Normandy chief warns of Brexit impact on ports

The head of France's Normandy region has warned of the impact Brexit could have on its ports, which rely heavily on cross-Channel trade, saying they are not fully prepared for new customs checks.

Normandy chief warns of Brexit impact on ports
The refinery at the harbour of Port-Jerome-sur-Seine in Normandy. Photo: AFP
Normandy council president Herve Morin said 40 percent of heavy goods vehicles arriving at the ports will be subject to veterinary and plant health controls after the end of planned Brexit transition period in 2020. 
Morin said he was worried about the consequences that such controls could have on the flow of trucks going to and from Britain by ferry across the Channel.
Each year, 100,000 trucks go through Caen, 50,000 through Cherbourg, 30,000 through Le Havre and 10,000 through Dieppe.
“Our major concern is on the degree of preparation,” Morin said in London, during a two-day visit to Britain. “It is probably not enough with regards to animal health controls. The customs posts are much better prepared.”

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Britain's European Union withdrawal agreement — set to be sealed at a summit in Brussels on Sunday — should enable a transition period from Brexit day on March 29, 2019 until the end of 2020.
The transition should allow businesses and the authorities time to adjust to new arrangements between Britain and the EU.
Morin said he was not entirely reassured by the transition period.
“It gives us a year and a half more, but a year and a half is very short. There will have to be a big adaptation push,” he said.
The implementation of a transition period depends on British lawmakers ratifying the withdrawal agreement — something which many observers say at this stage seems unlikely.
“We must not hide from it: in case of a hard Brexit, on March 30 we are in for a very difficult time,” Morin told AFP.
Morin said he was also worried about the cost of reconfiguring the ports and installing new checkpoints, which will be “in the tens of millions of euros”.
On fishing, he called for an agreement to be struck “quickly”.
The issue of European access to British waters is still being hotly debated between London and Brussels.
“Given the sensitivity of the subject, it's good that soon we can find the terms of an agreement to prevent the recurrence of incidents between the British and French fishing fleets,” he said, referring to the scallop wars earlier this year that saw clashes between rival trawlers.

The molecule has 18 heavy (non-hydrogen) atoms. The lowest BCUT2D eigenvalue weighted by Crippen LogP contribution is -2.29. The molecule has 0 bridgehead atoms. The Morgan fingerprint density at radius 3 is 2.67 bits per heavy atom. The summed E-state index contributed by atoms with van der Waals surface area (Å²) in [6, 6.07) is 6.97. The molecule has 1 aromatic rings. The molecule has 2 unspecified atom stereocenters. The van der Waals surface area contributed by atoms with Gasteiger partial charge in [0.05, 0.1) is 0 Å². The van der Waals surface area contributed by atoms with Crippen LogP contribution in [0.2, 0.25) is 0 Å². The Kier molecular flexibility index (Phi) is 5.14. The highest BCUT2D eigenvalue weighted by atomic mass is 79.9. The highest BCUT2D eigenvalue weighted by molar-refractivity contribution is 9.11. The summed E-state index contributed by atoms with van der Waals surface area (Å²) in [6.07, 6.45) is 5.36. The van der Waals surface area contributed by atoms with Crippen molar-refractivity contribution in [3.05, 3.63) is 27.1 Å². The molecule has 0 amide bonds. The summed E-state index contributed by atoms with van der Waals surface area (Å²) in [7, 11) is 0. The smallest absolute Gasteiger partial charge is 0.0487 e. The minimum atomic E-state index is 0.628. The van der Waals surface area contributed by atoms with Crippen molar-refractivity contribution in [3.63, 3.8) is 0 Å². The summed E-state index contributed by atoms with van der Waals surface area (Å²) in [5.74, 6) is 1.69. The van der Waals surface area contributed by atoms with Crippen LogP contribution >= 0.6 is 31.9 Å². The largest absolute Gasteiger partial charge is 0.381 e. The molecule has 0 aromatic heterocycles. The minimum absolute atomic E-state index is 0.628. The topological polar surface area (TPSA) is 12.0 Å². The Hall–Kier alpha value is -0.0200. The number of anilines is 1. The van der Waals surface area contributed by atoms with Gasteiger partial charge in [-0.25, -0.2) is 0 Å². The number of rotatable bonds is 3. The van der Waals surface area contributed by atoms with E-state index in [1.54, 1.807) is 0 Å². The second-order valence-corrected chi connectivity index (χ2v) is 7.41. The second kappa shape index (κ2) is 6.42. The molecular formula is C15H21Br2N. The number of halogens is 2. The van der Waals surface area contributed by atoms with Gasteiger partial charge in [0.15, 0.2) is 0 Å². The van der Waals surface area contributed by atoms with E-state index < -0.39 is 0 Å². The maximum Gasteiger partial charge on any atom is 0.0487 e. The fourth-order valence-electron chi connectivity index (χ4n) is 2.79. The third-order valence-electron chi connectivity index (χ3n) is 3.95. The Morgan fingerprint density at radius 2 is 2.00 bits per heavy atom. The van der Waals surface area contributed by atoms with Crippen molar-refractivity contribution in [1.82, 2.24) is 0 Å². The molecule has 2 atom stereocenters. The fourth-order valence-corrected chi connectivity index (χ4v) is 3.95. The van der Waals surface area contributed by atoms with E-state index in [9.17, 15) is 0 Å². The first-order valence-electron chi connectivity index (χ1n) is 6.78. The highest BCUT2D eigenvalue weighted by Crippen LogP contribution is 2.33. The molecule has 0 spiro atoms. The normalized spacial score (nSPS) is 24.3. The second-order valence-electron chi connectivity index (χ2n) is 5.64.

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France may cut Channel islands ferry service after post-Brexit collapse in visitor numbers

Visits to the Channel islands from France have halved since Brexit, and French local authorities say they may be forced to cut the regular ferry service, asking for the passport requirement to be waived for French visitors.

France may cut Channel islands ferry service after post-Brexit collapse in visitor numbers

Travel to and from the Channel islands – which are British crown dependancies – has reduced significantly since Brexit, when passports became a requirement for those travelling in and out of the islands and their ports.

Now the president of the local authorities in the Manche département of France has asked that passport requirements be lifted, with hopes of increasing travel to and from the islands.

Jean Morin told Ouest France that there has been a “considerable reduction in the number of passengers on routes between the Channel ports and the islands” and as a result the ferry service between France and the islands was seriously in deficit.

“On these lines, we will never make money, but we cannot be in deficit”, explained the Morin. 

He added that if a solution is not found by the deadline of May 1st, 2023, then local authorities will stop funding the shipping company DNO, which runs the Manche Îles Express ferry service.

“If the passport requirement is not lifted by then, we will have no choice but not to renew the service contract for 2024-2025”, Morin told Ouest France.

Only around half of French people have a passport, since the ID card issued to all adults is sufficient to travel within the EU. 

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DNO re-launched operations in April and since then, the company, and by extension the département – who plays a large role in funding it via a public service delegation – has been losing significant funds.

According to Franceinfo, the number of passengers has been cut in half since passport requirements were introduced. Franceinfo estimates that for one ticket for one passenger costing €30, the département spends €200.

According to Morin, the ideal solution would be to require a simple ID for tourists seeking to take just day-long or weekend-long stays on the islands – which reportedly represents at least 90 percent of the boats’ usual passengers.

“The Jersey government is working hard on the issue and is waiting for an agreement from London and the European Union. There is the possibility that things could move quickly”, Morin told Franceinfo on Tuesday.

Prior to the Covid-19 pandemic and Brexit, boats going to and from the French mainland carried at least 110,000 people per year. In 2022, only 40,000 passengers made the journey, Olivier Normand, the sales manager of Manche Îles Express, told Actu France.

Normand had expected the decline, however. He told Actu France that the company had taken a survey, which found that almost half (between 40 and 50 percent) of their clientele did not have a passport.